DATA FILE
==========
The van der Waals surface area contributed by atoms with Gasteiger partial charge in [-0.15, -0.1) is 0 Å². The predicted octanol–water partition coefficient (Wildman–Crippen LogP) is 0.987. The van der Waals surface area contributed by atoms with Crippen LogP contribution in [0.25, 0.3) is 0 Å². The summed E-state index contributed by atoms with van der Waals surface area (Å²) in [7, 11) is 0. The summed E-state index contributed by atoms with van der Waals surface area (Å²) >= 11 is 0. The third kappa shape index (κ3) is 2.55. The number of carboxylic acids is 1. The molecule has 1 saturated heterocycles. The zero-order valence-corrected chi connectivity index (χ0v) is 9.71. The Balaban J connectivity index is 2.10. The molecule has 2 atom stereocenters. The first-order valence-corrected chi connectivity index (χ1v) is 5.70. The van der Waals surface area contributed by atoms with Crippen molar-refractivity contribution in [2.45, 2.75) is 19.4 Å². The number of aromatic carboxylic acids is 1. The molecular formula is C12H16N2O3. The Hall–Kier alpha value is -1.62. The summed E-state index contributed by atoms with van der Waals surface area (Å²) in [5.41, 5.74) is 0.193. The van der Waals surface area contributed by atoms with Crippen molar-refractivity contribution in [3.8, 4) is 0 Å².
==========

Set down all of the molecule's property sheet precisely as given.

The van der Waals surface area contributed by atoms with Gasteiger partial charge in [-0.15, -0.1) is 0 Å². The predicted octanol–water partition coefficient (Wildman–Crippen LogP) is 0.987. The van der Waals surface area contributed by atoms with Crippen LogP contribution in [0.25, 0.3) is 0 Å². The summed E-state index contributed by atoms with van der Waals surface area (Å²) in [7, 11) is 0. The summed E-state index contributed by atoms with van der Waals surface area (Å²) >= 11 is 0. The third kappa shape index (κ3) is 2.55. The number of carboxylic acids is 1. The molecule has 1 saturated heterocycles. The zero-order valence-corrected chi connectivity index (χ0v) is 9.71. The Balaban J connectivity index is 2.10. The molecule has 2 atom stereocenters. The first-order valence-corrected chi connectivity index (χ1v) is 5.70. The van der Waals surface area contributed by atoms with Crippen molar-refractivity contribution in [2.45, 2.75) is 19.4 Å². The number of aromatic carboxylic acids is 1. The molecular formula is C12H16N2O3. The Hall–Kier alpha value is -1.62. The summed E-state index contributed by atoms with van der Waals surface area (Å²) in [5.41, 5.74) is 0.193. The van der Waals surface area contributed by atoms with Crippen molar-refractivity contribution in [3.8, 4) is 0 Å².